Posted: Saturday, December 19, 2020. 4:20 pm CST.
By Aaron Humes: Friday was International Migrants’ Day, commemorating the signing of the United Nations International Convention on the Protection of the Rights of All Migrant Workers and Members their Families.
Law student Jacqueline Skalski-Fouts cites the example of Morocco, a country in northern Africa, as critical in acknowledging the need for accessible legal aid for migrants, refugees, and asylum seekers and the burden of those practicing law to create a welcoming environment and assist those who are not aware of their rights in their host countries.
Much like the northern triangle of Central America, Mexico, and the United States, Morocco serves as either a waypoint for migrants from points south to seek jobs in Europe, while others settle down in Morocco itself.
Facing poor economic conditions at home, says Skalski-Fouts, migrants from countries suffering from economic downturns or sporadic outbreaks of conflict and instability are seeking employment abroad. But the unemployment crisis has deepened not only for migrants but also for native Moroccans, especially in urban areas as they must compete with migrants for jobs.
After COVID-19 restrictions relaxed in early autumn, more than 2,500 sub-Saharan migrants were deported from Algeria and Morocco in response to an increase in pressure from the European Union to reduce irregular migration.
The Mediterranean region has seen an overall increase in the number of migrants risking dangerous routes to access Spain and Italy and gain entrance into the EU. According to the IOM’s Missing Migrants Project, there have been 946 mortalities among migrants recorded in the Mediterranean this year, and another 142 between the Moroccan coast and the Canary Islands where rough waters can easily overturn makeshift vessels.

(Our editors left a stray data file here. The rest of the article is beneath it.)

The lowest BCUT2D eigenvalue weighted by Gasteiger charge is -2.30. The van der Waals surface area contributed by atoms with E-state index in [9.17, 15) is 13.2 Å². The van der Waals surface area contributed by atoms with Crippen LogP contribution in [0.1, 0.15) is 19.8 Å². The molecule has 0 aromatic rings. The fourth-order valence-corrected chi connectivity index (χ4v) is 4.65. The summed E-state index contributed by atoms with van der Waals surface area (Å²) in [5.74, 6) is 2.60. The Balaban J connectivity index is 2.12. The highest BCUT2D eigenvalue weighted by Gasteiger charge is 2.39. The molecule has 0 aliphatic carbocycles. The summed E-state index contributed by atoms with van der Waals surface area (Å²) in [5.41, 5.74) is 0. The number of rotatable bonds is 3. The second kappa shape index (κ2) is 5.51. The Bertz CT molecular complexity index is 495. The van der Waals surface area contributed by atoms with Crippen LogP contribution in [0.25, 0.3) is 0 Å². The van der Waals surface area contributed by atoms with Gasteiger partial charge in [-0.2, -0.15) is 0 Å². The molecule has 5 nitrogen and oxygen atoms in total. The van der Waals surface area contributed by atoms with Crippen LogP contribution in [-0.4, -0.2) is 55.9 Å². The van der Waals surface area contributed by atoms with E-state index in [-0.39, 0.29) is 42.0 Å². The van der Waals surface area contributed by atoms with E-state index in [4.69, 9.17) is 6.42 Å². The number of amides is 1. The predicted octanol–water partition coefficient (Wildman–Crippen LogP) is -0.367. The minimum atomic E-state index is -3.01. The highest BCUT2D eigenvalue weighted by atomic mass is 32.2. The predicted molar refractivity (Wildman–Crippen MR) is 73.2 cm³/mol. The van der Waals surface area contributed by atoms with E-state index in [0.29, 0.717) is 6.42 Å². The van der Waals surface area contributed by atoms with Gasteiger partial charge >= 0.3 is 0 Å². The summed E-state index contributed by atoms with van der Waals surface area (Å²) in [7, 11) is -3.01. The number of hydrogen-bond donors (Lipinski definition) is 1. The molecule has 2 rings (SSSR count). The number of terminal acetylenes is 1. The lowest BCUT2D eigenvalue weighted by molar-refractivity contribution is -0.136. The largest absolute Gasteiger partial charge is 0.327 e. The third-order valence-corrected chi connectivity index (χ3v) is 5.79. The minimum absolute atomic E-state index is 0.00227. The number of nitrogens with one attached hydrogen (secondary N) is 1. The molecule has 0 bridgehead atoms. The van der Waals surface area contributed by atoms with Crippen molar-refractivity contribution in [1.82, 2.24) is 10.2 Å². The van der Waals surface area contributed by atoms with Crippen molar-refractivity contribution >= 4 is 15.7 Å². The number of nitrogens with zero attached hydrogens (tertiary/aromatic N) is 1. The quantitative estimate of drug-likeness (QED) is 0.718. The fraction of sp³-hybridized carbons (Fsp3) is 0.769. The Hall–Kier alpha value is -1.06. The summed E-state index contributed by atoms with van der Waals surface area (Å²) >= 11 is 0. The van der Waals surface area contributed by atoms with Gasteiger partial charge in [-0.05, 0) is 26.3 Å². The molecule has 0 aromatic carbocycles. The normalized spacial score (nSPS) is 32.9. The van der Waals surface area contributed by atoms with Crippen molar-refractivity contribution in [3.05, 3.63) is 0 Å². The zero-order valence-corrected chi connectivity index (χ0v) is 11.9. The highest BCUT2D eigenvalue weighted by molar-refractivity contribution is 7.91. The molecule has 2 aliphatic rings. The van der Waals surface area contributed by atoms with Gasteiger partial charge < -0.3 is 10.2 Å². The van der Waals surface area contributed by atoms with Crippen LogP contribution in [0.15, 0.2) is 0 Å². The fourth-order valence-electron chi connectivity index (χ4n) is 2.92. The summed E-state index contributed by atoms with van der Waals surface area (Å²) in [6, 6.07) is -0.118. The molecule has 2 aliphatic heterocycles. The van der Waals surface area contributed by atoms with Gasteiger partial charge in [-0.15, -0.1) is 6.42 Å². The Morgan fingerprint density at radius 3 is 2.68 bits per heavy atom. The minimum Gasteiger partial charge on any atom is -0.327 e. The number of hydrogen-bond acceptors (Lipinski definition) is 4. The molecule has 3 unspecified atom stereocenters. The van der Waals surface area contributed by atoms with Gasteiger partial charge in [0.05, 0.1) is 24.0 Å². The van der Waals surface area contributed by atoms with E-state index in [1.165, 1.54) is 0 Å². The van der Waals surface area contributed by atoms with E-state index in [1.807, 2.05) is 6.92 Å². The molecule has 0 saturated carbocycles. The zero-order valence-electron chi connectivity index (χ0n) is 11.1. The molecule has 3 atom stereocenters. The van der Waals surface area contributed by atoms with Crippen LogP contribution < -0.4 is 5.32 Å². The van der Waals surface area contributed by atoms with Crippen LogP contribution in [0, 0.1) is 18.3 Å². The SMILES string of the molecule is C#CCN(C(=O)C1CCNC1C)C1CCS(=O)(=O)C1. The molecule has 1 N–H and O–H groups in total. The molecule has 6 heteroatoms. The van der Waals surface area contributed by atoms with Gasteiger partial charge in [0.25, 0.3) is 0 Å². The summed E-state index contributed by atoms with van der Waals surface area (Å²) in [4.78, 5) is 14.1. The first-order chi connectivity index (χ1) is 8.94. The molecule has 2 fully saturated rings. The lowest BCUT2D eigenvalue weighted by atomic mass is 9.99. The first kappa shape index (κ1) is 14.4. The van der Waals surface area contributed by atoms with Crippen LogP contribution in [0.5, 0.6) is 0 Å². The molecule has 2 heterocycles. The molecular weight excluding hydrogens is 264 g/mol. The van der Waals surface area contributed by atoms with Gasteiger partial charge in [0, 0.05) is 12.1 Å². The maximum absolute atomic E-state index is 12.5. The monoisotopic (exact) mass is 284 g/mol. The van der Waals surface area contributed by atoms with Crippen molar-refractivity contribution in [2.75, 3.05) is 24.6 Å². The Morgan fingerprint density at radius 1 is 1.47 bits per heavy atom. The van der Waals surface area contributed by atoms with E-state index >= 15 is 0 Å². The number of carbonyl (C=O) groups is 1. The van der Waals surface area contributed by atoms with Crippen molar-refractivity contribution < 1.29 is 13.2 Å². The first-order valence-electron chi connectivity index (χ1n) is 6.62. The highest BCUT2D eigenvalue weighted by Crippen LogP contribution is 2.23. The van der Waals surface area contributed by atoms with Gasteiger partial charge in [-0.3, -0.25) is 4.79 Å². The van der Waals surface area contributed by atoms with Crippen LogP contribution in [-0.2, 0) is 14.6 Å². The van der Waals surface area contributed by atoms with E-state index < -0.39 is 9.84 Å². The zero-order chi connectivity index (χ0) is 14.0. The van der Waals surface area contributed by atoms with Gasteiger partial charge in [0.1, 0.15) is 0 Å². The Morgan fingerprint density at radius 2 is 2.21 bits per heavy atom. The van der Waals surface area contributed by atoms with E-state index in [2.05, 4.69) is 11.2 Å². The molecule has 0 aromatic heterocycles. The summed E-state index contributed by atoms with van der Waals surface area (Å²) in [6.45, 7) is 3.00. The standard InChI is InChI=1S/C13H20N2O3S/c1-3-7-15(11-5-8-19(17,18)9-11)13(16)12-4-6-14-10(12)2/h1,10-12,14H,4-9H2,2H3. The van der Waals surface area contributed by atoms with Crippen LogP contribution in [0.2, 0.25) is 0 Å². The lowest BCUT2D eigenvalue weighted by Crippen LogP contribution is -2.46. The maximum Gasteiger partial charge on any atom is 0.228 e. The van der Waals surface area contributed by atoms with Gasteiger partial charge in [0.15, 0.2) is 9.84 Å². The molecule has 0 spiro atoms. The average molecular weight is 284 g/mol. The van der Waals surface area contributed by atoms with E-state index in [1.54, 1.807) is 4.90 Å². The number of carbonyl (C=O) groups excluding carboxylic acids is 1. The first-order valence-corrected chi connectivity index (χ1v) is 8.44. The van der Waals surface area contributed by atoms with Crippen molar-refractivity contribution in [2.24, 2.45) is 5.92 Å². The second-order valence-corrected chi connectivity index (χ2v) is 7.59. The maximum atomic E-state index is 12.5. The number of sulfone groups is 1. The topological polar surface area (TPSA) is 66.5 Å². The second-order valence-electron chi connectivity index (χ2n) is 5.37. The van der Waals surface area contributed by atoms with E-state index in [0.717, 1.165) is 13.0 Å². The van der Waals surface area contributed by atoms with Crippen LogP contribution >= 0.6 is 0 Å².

Keeping migrants from risking these dangerous routes and seeking out smugglers will require safe, legal migration pathways, and socioeconomic aid for migrants in transition countries to help them build a base and establish a life there.
Students of the run Clinique Juridique de la Faculté de Droit at the Faculty of Juridical, Economic, and Social Sciences at University Sidi Mohamed Ben Abdellah in Fes, Morocco, held a series of training courses for student clinicians on issues related to migration. Students engaged with experts on topics such as the current legislation on asylum in Morocco and international frameworks, including the 1951 Refugee Convention, and the work of the United Nations High Commission for Refugees (UNHCR).
Training such as this equips practitioners of pro bono legal aid for people in vulnerable situations in the Fes-Meknes region. Alongside service-delivery and advocacy activities conducted within the framework of the legal clinic, these organizations are creating an Integration Hub, which will offer capacity building for migrants within the region to encourage integration and coexistence.
In addition to legal aid, Skalski-Fouts says, development programs and community-based services such as legal aid must also address the possibility of gaps between migration policies. Human rights organizations in Morocco suggest that those who have been given status in previous regularization campaigns may not have maintained that status. National resettlement frameworks need to be recognized at the individual and community level, with proper structures to prevent refoulement and provide aid for migrants denied refugee status by the UNHCR. Access to justice is a human right and democratic necessity, but it cannot be carried out without being put into practice.
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